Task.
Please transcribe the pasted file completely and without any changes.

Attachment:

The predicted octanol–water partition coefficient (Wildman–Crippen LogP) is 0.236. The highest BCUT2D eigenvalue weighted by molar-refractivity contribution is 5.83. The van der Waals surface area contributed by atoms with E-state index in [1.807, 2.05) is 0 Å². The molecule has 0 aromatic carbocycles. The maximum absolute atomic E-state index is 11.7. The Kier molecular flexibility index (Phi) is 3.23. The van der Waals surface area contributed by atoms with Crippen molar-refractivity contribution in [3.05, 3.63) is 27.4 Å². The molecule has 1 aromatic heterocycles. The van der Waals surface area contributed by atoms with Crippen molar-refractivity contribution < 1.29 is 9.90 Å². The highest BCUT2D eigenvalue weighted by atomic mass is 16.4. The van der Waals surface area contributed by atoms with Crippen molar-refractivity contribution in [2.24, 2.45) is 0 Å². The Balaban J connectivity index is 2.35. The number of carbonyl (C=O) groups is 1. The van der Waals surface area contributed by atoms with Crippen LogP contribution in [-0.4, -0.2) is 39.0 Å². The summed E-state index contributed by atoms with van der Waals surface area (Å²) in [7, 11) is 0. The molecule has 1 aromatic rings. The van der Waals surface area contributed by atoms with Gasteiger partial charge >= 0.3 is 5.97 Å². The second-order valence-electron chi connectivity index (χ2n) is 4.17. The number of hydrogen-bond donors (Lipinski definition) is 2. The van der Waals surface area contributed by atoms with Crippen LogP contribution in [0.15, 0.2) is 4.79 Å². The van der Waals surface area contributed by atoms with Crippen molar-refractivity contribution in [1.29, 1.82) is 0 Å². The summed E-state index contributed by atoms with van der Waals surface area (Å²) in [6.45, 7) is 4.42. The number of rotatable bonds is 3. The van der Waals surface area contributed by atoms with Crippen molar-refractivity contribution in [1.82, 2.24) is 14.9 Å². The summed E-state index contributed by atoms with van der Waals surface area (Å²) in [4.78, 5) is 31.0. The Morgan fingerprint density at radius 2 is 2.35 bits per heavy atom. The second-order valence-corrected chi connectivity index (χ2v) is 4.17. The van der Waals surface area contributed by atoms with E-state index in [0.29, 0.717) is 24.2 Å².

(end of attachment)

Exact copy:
The predicted octanol–water partition coefficient (Wildman–Crippen LogP) is 0.236. The highest BCUT2D eigenvalue weighted by molar-refractivity contribution is 5.83. The van der Waals surface area contributed by atoms with E-state index in [1.807, 2.05) is 0 Å². The molecule has 0 aromatic carbocycles. The maximum absolute atomic E-state index is 11.7. The Kier molecular flexibility index (Phi) is 3.23. The van der Waals surface area contributed by atoms with Crippen molar-refractivity contribution in [3.05, 3.63) is 27.4 Å². The molecule has 1 aromatic heterocycles. The van der Waals surface area contributed by atoms with Crippen molar-refractivity contribution < 1.29 is 9.90 Å². The highest BCUT2D eigenvalue weighted by atomic mass is 16.4. The van der Waals surface area contributed by atoms with Crippen molar-refractivity contribution in [2.24, 2.45) is 0 Å². The Balaban J connectivity index is 2.35. The number of carbonyl (C=O) groups is 1. The van der Waals surface area contributed by atoms with Crippen LogP contribution in [-0.4, -0.2) is 39.0 Å². The summed E-state index contributed by atoms with van der Waals surface area (Å²) in [7, 11) is 0. The molecule has 1 aromatic rings. The van der Waals surface area contributed by atoms with Gasteiger partial charge >= 0.3 is 5.97 Å². The second-order valence-electron chi connectivity index (χ2n) is 4.17. The number of hydrogen-bond donors (Lipinski definition) is 2. The van der Waals surface area contributed by atoms with Crippen LogP contribution in [0.15, 0.2) is 4.79 Å². The van der Waals surface area contributed by atoms with Crippen molar-refractivity contribution in [1.29, 1.82) is 0 Å². The summed E-state index contributed by atoms with van der Waals surface area (Å²) in [6.45, 7) is 4.42. The number of rotatable bonds is 3. The van der Waals surface area contributed by atoms with Crippen molar-refractivity contribution in [1.82, 2.24) is 14.9 Å². The summed E-state index contributed by atoms with van der Waals surface area (Å²) in [4.78, 5) is 31.0. The Morgan fingerprint density at radius 2 is 2.35 bits per heavy atom. The second-order valence-corrected chi connectivity index (χ2v) is 4.17. The van der Waals surface area contributed by atoms with E-state index in [0.29, 0.717) is 24.2 Å².